Here’s a test for you. Lie in bed on your side, with your back straight and your leg that’s touching the bed bent. Place a pillow between your knees and straighten your other leg. Lift that leg up, keeping your foot pointed at the wall. Hold it elevated for 10 seconds, bring it down, and repeat.
How high did you get? How long could you do it?
I bet your results clobbered mine with my bum hip.
My first try, I barely got my knee off the pillow. Next time around, it cleared it, but it was quite tiring. I get a little higher each day. We’ll see where I am in a week or so.
I thought I’d been doing amazing in terms of recovery and following my physio, but my first visit to the physiotherapy clinic recently gave me a cold dose of reality.
The great thing is that the physiotherapist who visited me at home is running me through my paces at the clinic. He knows me, and my progression.
And he knows how to put me in my place, while at the same time explaining why a certain exercise is so important.
In this case, it’s one specific muscle on the outside of my thigh. He said it’s a short muscle, but one that is important to strengthen if I want to walk normally again.
I don’t want a hitch in my step, as I’ve had one for a few years now. I’m working that muscle.
I’ve reached the point that there is still a little pain now and again, but I’m trying not to do too much. I have found myself in a room, carrying things in both hands, wondering what I did with my cane, only to realize I’d left it in the room I’d just been in.
That’s a good thing in terms of not being in much pain, but bad in terms of training me to walk without that hitch.
I generally only take over-the-counter pain meds prior to a physio visit, or if I’m in a fair bit of discomfort – which isn’t often anymore. I look back on where I was at various stages of my recovery and marvel at the progress. But if I look day to day, I get disappointed.
Day three: It was a real challenge to go up three steps with the help of a railing and my cane. Present day: I can do it with just the railing or the cane (but I generally do use both for safety purposes).
Day 7: Using just extra-strength Tylenol for pain relief. Taking two every six hours, even in the middle of the night. Present day: Only as needed, and not even every day.
Day 14: Moved from traditional four-leg walker to one with two wheels and two sliding legs. Present day: Just a cane, sometimes not even remembering to use the thing.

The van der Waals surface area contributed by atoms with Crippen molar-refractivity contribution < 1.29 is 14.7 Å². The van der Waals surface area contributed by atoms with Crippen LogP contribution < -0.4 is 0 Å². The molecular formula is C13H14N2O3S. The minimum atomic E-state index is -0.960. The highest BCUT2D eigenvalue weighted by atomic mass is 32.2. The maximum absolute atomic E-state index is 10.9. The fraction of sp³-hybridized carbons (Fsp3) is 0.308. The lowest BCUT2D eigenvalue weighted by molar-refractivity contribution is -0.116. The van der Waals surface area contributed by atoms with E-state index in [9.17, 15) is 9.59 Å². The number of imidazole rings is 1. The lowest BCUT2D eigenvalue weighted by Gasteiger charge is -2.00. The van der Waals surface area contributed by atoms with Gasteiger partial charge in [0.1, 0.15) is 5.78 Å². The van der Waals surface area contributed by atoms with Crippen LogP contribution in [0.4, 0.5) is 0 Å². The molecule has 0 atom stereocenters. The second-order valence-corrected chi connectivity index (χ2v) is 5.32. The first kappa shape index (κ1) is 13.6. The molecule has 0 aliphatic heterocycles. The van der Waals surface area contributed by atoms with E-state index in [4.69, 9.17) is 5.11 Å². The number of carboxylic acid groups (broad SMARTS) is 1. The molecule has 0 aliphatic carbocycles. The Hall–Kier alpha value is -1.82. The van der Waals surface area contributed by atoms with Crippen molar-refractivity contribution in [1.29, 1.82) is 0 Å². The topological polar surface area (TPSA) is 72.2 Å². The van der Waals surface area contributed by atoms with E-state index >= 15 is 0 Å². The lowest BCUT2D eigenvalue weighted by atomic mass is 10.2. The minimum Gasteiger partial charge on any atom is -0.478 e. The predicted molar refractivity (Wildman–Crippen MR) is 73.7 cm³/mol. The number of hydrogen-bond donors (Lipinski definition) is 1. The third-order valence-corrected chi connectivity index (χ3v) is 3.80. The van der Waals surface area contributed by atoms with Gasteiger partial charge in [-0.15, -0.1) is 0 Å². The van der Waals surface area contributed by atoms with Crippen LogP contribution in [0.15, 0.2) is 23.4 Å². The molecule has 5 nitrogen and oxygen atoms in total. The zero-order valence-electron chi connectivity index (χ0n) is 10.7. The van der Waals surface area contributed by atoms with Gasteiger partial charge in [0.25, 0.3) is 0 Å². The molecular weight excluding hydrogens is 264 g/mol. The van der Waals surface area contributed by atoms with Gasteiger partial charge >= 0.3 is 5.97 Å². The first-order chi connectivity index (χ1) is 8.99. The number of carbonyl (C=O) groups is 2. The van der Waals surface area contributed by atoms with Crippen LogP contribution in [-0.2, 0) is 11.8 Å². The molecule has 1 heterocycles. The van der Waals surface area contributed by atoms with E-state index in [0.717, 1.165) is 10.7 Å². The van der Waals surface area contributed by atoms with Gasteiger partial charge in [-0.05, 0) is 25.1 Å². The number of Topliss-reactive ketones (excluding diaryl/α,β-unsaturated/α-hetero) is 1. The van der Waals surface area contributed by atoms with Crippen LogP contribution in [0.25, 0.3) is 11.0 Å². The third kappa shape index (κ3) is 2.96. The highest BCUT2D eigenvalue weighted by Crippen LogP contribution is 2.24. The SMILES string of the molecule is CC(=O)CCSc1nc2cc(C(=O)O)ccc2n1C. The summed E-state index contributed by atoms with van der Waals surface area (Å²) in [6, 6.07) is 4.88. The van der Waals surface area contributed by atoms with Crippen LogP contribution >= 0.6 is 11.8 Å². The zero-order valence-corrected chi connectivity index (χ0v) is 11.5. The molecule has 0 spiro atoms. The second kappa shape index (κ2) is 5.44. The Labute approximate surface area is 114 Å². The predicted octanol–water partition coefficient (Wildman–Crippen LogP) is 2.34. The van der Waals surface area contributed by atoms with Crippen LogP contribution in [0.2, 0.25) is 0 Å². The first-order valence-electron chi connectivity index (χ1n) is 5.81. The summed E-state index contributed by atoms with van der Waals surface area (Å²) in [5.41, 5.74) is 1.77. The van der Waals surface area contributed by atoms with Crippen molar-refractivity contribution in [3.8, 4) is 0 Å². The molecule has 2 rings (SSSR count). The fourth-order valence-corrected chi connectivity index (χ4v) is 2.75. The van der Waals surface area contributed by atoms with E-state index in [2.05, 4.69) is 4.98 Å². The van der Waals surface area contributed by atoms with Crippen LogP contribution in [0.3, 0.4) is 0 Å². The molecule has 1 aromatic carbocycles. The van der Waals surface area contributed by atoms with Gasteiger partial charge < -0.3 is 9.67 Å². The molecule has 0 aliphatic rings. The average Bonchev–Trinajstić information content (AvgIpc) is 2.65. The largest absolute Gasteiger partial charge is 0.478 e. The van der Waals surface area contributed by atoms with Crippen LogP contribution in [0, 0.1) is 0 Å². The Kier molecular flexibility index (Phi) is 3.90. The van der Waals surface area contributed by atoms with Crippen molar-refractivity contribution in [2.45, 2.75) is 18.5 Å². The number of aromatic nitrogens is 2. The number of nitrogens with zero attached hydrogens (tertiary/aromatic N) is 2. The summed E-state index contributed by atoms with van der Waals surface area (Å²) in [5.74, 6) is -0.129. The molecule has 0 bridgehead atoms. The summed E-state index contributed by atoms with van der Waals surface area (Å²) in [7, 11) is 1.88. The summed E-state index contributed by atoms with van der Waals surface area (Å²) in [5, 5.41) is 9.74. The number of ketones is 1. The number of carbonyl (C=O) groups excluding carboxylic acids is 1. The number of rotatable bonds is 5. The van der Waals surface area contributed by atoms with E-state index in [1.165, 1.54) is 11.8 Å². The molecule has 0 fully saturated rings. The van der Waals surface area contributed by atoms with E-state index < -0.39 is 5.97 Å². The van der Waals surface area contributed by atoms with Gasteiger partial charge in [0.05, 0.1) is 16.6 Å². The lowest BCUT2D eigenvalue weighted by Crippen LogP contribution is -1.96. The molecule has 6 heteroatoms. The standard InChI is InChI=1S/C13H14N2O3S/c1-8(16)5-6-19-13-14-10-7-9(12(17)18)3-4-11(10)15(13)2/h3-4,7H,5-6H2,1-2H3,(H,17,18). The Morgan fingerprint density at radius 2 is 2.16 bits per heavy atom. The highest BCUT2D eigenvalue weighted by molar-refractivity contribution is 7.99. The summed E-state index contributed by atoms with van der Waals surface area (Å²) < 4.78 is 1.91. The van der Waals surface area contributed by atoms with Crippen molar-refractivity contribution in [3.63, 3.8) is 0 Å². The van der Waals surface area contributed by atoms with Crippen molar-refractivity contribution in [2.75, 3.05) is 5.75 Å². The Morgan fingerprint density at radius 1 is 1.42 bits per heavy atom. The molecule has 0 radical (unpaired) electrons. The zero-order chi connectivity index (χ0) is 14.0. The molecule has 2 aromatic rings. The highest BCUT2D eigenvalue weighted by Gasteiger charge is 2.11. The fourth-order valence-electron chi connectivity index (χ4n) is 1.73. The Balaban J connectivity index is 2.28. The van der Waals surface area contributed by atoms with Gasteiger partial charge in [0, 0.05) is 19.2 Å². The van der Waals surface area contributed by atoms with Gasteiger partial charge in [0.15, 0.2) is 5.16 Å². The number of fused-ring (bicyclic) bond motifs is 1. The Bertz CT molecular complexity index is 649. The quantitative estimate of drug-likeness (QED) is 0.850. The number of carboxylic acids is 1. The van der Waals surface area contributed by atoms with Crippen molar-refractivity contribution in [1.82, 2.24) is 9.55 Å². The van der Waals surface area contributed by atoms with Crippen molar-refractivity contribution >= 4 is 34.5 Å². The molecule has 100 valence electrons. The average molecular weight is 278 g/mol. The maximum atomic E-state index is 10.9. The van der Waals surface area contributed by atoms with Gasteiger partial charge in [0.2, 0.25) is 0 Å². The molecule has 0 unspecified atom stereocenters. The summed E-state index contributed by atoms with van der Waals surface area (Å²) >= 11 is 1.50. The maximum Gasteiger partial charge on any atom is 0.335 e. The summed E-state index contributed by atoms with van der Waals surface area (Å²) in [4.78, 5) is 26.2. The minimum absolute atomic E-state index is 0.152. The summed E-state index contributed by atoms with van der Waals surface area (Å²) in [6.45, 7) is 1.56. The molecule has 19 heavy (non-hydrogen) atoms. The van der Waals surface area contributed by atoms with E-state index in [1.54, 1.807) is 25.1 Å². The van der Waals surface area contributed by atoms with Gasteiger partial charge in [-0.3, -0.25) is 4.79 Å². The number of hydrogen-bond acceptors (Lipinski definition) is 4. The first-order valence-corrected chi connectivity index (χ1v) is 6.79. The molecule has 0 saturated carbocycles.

Day 21: My first return to work. I was there for all of five hours, and flaked out in the recliner at home afterwards. Used just a cane to get from the house to the car and the car to the office, and back again. Still relying on wheeled walker a great deal. Present day: I’m pretty much office bound, but I’m back full time. Apologies to my co-workers…
Day 28: Parked the walker for the most part. Moving around with just a cane. Slow and steady wins the race. Present day: Sometimes beat my wife up the stairs to the front door (she has to carry most any of the stuff we have with us, you see).
Day 35: Between working from home writing in the morning, laying out the paper in the afternoon and co-ordinating with the printer over an issue (thanks to Michelle at our office for doing the heavy lifting on that one), this was my first really full day back on the job. Present day: Every day is a full one now.
Day 40: Power washed the back patios. I moved all the furniture off on my own, took breaks as needed, and cleaned off some furniture as well. It took an ungodly long time – more than 90 minutes – but I did it. And when I was done, I felt pretty good. Two hours of yard work pre-surgery would have left me pretty much incapacitated for the rest of the day.
The big hurdle, and I hope to jump that June 25 – the date on this newspaper – is driving. I meet with Dr. Stone on that date to go over my progress. It’s at this appointment that he decides whether I’m ready to drive or not.
I’m not sure who is looking forward to that date more, my wife or myself. She’s been amazing, taking me to appointments, picking me up for half days at the office, doing all the running around, including ferrying our child to and from dance (with incredible support from some other Dance Moms).
I miss my truck and the freedom a set of keys can give you. And I am tired of being a transport burden on others.
Plus it is another stepping stone on my road to recovery.